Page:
Limits...
Intake of dairy products in relation to periodontitis in older Danish adults.

Adegboye AR, Christensen LB, Holm-Pedersen P, Avlund K, Boucher BJ, Heitmann BL - Nutrients (2012)

Bottom Line: Intakes of total dairy calcium (Incidence-rate ratio (IRR) = 0.97; p = 0.021), calcium from milk (IRR = 0.97; p = 0.025) and fermented foods (IRR = 0.96; p = 0.03) were inversely and significantly associated with periodontitis after adjustment for age, gender, education, sucrose intake, alcohol consumption, smoking, physical activity, vitamin D intake, heart disease, visits to the dentist, use of dental floss and bleeding on probing, but non-dairy calcium, calcium from cheese and other types of dairy food intakes were not.Total dairy foods (IRR = 0.96; p = 0.003), milk (IRR = 0.96; p = 0.028) and fermented foods intakes (IRR = 0.97; p = 0.029) were associated with reduced risk of periodontitis, but cheese and other dairy foods intakes were not.Prospective studies are required to confirm these findings.

View Article: PubMed Central - PubMed

Affiliation: Research Unit for Dietary Studies, Institute of Preventive Medicine, Frederiksberg Hospital, Copenhagen, Denmark. AAR@ipm.regionh.dk

ABSTRACT
This cross-sectional study investigates whether calcium intakes from dairy and non-dairy sources, and absolute intakes of various dairy products, are associated with periodontitis. The calcium intake (mg/day) of 135 older Danish adults was estimated by a diet history interview and divided into dairy and non-dairy calcium. Dairy food intake (g/day) was classified into four groups: milk, cheese, fermented foods and other foods. Periodontitis was defined as the number of teeth with attachment loss ≥3 mm. Intakes of total dairy calcium (Incidence-rate ratio (IRR) = 0.97; p = 0.021), calcium from milk (IRR = 0.97; p = 0.025) and fermented foods (IRR = 0.96; p = 0.03) were inversely and significantly associated with periodontitis after adjustment for age, gender, education, sucrose intake, alcohol consumption, smoking, physical activity, vitamin D intake, heart disease, visits to the dentist, use of dental floss and bleeding on probing, but non-dairy calcium, calcium from cheese and other types of dairy food intakes were not. Total dairy foods (IRR = 0.96; p = 0.003), milk (IRR = 0.96; p = 0.028) and fermented foods intakes (IRR = 0.97; p = 0.029) were associated with reduced risk of periodontitis, but cheese and other dairy foods intakes were not. These results suggest that dairy calcium, particularly from milk and fermented products, may protect against periodontitis. Prospective studies are required to confirm these findings.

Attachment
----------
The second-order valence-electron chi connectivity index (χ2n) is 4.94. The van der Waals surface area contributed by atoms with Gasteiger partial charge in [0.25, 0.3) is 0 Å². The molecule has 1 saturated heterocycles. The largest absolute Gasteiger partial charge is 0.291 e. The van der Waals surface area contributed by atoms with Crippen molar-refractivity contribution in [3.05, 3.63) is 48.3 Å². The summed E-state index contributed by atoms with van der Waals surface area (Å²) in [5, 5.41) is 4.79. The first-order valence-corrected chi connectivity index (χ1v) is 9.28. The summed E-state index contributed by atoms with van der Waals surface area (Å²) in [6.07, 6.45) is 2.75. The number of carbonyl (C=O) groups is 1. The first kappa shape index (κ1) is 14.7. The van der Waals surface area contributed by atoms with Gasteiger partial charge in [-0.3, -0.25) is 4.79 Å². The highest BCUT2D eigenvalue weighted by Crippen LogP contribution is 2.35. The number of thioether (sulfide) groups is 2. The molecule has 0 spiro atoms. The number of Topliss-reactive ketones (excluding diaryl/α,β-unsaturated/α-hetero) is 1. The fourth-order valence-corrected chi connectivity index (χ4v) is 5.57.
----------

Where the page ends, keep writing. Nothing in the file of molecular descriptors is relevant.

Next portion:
Show MeSH

Related in: MedlinePlus

Flow chart for participants in the Copenhagen Oral Health Senior Study.
© Copyright Policy - open-access
Related In: Results  -  Collection

License
getmorefigures.php?uid=PMC3475232&req=5

nutrients-04-01219-f001: Flow chart for participants in the Copenhagen Oral Health Senior Study.

Mentions: The sub-group for the present study was composed of the 135 individuals, who comprised a subset of the 783 who went through a diet history interview and had a periodontal examination, as well as complete information on all relevant covariates (Figure 1). Participants from this subset, and those not participating in the periodontal examination did not differ with respect to age, gender, education, smoking, sucrose consumption or the use of dental floss. However, the non-participants tended to have higher alcohol consumption and fewer visits to the dentist (p < 0.05) compared to the participants from the subset.